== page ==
On all continents, capitalism sows war and chaos
A hundred years ago, in August 1914, the First World War broke out. The human balance sheet of this planetary slaughter is officially 10 million dead and 8 million wounded. When ‘peace’ was signed, the bourgeoisie swore with hand on heart that this would be the ‘last of all wars’. A lie, obviously. In fact it was only the first bloody conflagration marking the opening of the decadence of capitalism. The history of the 20th century and of this young 21st century has been riddled by incessant imperialist confrontations. The First World War was followed by the Second, the Second by the Cold War, and the Cold War by the numerous and unending theatres of conflict which have been spreading across the planet since the 1990s. This last period, if it doesn’t have the same spectacular aspect of a confrontation between two blocs, between two super-powers, contains no less of a threat to the survival of humanity because its dynamic is more insidious, leading not to world war but to the generalisation of wars and barbarism. The war in Ukraine, which marks the return of war to Europe, the historical heart of capitalism, is a qualitative step in his direction.
War returns to Europe
After the Second World War with its 50 million dead, Europe was straight away torn by the brutal rivalry between the eastern and western military blocs. During the long and murderous period of the Cold War, the slaughter took place at the peripheries of capitalism, through proxy wars between the USA and Russia. The bloody war in Vietnam was a clear illustration of this. But as soon as the Berlin Wall came down, a new period of conflicts began.
In 1991, the USA, at the head of a powerful but reluctant coalition, used the pretext of the Iraqi invasion of Kuwait to launch a war. The main aim was to stop the tendency towards the break-up of its old bloc through a demonstration of military force that would reaffirm its global leadership. The idea was to ensure the birth of a ‘new world order’. At the cost of a human and material disaster (more than 500,000 dead), above all through massive aerial bombardments and the explosion of depression bombs that destroy the lungs, this so-called ‘surgical war’ was to bring a new era of peace and prosperity. But this lie was very rapidly exposed. Almost simultaneously, a new war broke out at the very gates of Europe, in ex-Yugoslavia. An atrocious conflict a few hours from Paris, an accumulation of massacres, such as the one at Srebrenica, carried out with the complicity of the French Blue Helmets, where between 6000 and 8000 Bosnians were murdered.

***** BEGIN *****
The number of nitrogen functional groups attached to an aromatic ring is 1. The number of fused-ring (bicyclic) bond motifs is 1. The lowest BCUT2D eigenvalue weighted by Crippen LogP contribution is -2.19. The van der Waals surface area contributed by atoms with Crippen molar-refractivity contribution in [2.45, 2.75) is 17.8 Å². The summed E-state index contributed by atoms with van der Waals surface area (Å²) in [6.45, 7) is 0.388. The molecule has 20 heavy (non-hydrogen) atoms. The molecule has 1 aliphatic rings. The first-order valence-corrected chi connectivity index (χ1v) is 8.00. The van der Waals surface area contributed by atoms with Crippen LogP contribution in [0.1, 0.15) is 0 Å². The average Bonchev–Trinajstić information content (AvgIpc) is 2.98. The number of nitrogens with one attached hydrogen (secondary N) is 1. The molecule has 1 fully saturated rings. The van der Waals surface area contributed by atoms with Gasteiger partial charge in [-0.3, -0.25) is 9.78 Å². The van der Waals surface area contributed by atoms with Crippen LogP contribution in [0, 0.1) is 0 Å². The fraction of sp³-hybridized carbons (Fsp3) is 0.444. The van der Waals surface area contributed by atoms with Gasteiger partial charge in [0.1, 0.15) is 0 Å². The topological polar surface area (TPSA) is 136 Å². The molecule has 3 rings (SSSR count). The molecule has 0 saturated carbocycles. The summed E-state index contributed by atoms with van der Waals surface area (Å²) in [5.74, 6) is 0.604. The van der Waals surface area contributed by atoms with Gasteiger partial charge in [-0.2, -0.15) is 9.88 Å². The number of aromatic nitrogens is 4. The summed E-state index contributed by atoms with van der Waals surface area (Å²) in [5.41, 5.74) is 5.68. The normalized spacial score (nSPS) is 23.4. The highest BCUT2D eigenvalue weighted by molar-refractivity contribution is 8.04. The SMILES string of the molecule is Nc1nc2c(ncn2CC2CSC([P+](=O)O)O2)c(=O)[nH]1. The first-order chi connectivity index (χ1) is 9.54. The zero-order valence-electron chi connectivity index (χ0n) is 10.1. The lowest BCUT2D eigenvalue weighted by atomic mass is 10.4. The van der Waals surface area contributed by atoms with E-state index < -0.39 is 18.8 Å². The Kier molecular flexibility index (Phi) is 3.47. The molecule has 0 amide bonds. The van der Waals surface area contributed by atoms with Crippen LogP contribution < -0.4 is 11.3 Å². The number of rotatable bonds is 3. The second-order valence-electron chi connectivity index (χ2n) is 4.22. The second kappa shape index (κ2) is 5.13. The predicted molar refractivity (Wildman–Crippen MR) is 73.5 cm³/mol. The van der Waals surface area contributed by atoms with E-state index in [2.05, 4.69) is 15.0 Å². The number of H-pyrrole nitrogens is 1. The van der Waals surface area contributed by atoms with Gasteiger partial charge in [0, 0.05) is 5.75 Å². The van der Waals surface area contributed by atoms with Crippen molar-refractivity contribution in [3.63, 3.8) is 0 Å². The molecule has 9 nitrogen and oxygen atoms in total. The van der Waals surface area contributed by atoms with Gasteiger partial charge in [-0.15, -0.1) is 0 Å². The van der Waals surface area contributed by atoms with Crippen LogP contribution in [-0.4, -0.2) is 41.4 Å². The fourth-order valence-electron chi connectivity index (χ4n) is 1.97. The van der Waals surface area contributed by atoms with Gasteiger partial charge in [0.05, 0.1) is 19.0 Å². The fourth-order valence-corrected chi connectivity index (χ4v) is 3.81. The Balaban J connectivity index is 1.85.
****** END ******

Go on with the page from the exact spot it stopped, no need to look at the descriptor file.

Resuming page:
And today, once again, the gangrene of militarism has reached the gates of Europe. In Ukraine the bourgeoisie is being torn to pieces. Armed militia, more or less controlled by the Russian and Ukrainian states, confront each other with the population as their hostage. This conflict, based on nationalisms which have been cultivated for decades, is one for the vultures: the main actors, as always, are the great powers, the USA, Russia, France and other western European countries.
The dramatic situation in Ukraine clearly marks a qualitative step in the agony of this system. The fact that that this conflict is being pushed forward by divergent interests and is so close to Europe, the focus for the world wars of the previous century, shows the level of disintegration the system has reached.
The development of every man for himself
The fall of the Berlin Wall and the implosion of the USSR shattered the old bloc discipline and opened a real Pandora’s Box. Despite the short-lived illusions that followed the first Gulf war, the USA has been forced to carry on intervening, more frequently and in more places, and very often on its own: Somalia, Bosnia, Kosovo, Afghanistan and Iraq. This imperialist policy is the expression of a historic impasse and has clearly failed. Each new display of force by this declining super-power has resulted in an increasingly open loss of control over the war zones in which it has intervened. With the master in decline, we have entered a realm of disorder, of growing imperialist appetites, exacerbated nationalisms, spreading religious and ethnic conflicts.
The centrifugal forces fuelled by these appetites have engendered conflicts which demonstrate the reality of social decomposition, resulting in the break-up of states, the rise of the worst kinds of warlords, of mafia-type adventurers engaged in all varieties of trafficking. This process has been incubating for several decades. In the second half of the 1980s, a succession of terrorist attacks took place in major European cities like Paris, London and Madrid. These were not the work of isolated groups but of fully-formed states. They were acts of war which prefigured the 11 September 2001 attacks in New York. The darkest expressions of barbarity, previously confined to the edges of the system, had begun to return to the centres, to the areas where the presence and civilising potential of the proletariat stands as the only obstacle to a real plunge into nightmare.